ERC-6551: Non-fungible Token Bound Accounts

When integrating the ERC6551Registry contract into other smart contracts, there is currently no way to securely validate that a passed address parameter is in fact the official ERC6551Registry address.

This is because ERC6551Registry in the reference implementation does not implement ERC165, the standard interface detection pattern. As a result, even though ERC6551Registry extends IERC6551Registry, a consuming contract cannot actually detect and prove the interface is properly implemented.

I can make the change and raise a PR for it, if you like.

Thanks for the comments @arrans!

I agree that this should be fleshed out more. There has been a lot of research done in the area of fraud prevention that should be highlighted in the proposal.

Since state is managed by the account and all operations that interact with tokens must be executed via the account, state commitments can ensure that no tokens have been transferred away from the account via direct transactions. The edge case here is approval-based transfers, which would not change account state.

However, account state can be deterministic based on operations executed from the account. This would allow commitments to future states that are only reachable if certain conditions are met (e.g. all active approvals have been revoked). Using deterministic state mitigates the shortcomings of the currently suggested fraud prevention schemes. We are currently considering how this should be written into the proposal, and would love your feedback.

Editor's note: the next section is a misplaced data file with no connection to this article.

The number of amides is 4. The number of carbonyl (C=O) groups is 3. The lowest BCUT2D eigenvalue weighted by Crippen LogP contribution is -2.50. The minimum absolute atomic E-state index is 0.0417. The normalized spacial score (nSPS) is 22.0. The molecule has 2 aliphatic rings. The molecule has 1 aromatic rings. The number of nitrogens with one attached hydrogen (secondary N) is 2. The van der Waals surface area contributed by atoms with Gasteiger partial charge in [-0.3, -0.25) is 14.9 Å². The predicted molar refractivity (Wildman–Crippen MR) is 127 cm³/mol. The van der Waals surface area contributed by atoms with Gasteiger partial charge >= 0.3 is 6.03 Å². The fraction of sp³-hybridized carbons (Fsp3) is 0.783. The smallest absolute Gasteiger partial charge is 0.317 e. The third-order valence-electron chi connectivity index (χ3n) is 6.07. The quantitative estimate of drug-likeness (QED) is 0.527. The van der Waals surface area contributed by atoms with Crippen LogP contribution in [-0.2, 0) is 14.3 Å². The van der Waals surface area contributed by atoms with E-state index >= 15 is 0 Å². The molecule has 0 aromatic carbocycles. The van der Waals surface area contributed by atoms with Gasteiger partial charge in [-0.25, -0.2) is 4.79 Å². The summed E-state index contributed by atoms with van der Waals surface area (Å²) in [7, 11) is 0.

This is a good point, and should be considered in a future proposal.

Since the Registry is a singleton contract whose address will be well-known and included in the proposal, contracts can trivially validate whether a given address matches the canonical Registry address. This address check also guarantees that the IERC6551Registry interface is properly implemented. As such, unlike other ERCs where multiple instances of a contract implementing a certain interface are expected, I don’t think ERC-165 interface detection on the Registry provides much benefit here.

That said, I’m not opposed to adding interface detection if there is a enough demand or a compelling argument for it.

1 Like

I’d like to point out a few considerations with the Create2 approach. Ensuring the same address across different blockchains involves adhering to a meticulous process which may not always be feasible. Imagine a scenario where a novel blockchain emerges in the future, and the nonce on that blockchain isn’t consistent with the wallet’s previous deployment nonce. Or consider wanting to leverage an optimized proxy size for new blockchains. There could be numerous reasons making it challenging to maintain the same address universally.

Now, let’s examine this from the perspective of a developer working with ERC6551. When coding the smart contract, hardcoding the address isn’t viable, as it would only be operational on the mainnet and not on staging or during development. Hence, the registry address would be input as a deployment parameter. But then arises the challenge: how does one ensure minimalistic yet effective validation of the address to prevent unintended inclusions? Currently, a feasible approach is implementing a try-catch mechanism and verifying the output of the ERC6551Registry.account function. However, in my opinion, a standardized support for the interface would streamline this process and enhance its robustness.